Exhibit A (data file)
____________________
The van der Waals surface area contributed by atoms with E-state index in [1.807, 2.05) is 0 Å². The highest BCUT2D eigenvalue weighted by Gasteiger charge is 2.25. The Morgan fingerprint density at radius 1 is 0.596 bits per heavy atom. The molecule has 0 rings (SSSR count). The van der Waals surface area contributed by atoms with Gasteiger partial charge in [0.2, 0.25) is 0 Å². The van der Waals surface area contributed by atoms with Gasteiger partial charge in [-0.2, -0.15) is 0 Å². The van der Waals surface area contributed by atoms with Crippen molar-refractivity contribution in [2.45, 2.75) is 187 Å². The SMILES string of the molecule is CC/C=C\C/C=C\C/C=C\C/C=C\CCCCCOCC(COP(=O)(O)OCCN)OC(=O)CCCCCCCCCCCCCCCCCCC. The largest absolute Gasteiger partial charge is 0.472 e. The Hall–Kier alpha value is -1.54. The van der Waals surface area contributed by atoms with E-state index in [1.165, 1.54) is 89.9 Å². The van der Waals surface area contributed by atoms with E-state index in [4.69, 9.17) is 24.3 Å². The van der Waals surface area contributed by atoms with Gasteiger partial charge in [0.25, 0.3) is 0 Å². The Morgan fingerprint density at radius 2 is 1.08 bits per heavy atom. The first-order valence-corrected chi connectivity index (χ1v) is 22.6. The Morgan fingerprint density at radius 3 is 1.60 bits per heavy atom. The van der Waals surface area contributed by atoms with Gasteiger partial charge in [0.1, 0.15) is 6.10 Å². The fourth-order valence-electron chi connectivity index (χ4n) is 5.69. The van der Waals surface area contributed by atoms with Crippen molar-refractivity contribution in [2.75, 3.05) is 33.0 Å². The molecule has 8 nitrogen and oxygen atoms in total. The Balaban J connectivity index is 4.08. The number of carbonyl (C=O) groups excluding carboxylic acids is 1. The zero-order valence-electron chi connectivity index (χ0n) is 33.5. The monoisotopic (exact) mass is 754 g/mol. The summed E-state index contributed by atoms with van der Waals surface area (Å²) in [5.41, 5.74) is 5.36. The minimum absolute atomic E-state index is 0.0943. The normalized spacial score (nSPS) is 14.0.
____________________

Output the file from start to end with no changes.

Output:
The van der Waals surface area contributed by atoms with E-state index in [1.807, 2.05) is 0 Å². The highest BCUT2D eigenvalue weighted by Gasteiger charge is 2.25. The Morgan fingerprint density at radius 1 is 0.596 bits per heavy atom. The molecule has 0 rings (SSSR count). The van der Waals surface area contributed by atoms with Gasteiger partial charge in [0.2, 0.25) is 0 Å². The van der Waals surface area contributed by atoms with Gasteiger partial charge in [-0.2, -0.15) is 0 Å². The van der Waals surface area contributed by atoms with Crippen molar-refractivity contribution in [2.45, 2.75) is 187 Å². The SMILES string of the molecule is CC/C=C\C/C=C\C/C=C\C/C=C\CCCCCOCC(COP(=O)(O)OCCN)OC(=O)CCCCCCCCCCCCCCCCCCC. The largest absolute Gasteiger partial charge is 0.472 e. The Hall–Kier alpha value is -1.54. The van der Waals surface area contributed by atoms with E-state index in [1.165, 1.54) is 89.9 Å². The van der Waals surface area contributed by atoms with E-state index in [4.69, 9.17) is 24.3 Å². The van der Waals surface area contributed by atoms with Gasteiger partial charge in [0.25, 0.3) is 0 Å². The Morgan fingerprint density at radius 2 is 1.08 bits per heavy atom. The first-order valence-corrected chi connectivity index (χ1v) is 22.6. The Morgan fingerprint density at radius 3 is 1.60 bits per heavy atom. The van der Waals surface area contributed by atoms with Gasteiger partial charge in [0.1, 0.15) is 6.10 Å². The fourth-order valence-electron chi connectivity index (χ4n) is 5.69. The van der Waals surface area contributed by atoms with Crippen molar-refractivity contribution in [2.75, 3.05) is 33.0 Å². The molecule has 8 nitrogen and oxygen atoms in total. The Balaban J connectivity index is 4.08. The number of carbonyl (C=O) groups excluding carboxylic acids is 1. The zero-order valence-electron chi connectivity index (χ0n) is 33.5. The monoisotopic (exact) mass is 754 g/mol. The summed E-state index contributed by atoms with van der Waals surface area (Å²) in [5.41, 5.74) is 5.36. The minimum absolute atomic E-state index is 0.0943. The normalized spacial score (nSPS) is 14.0.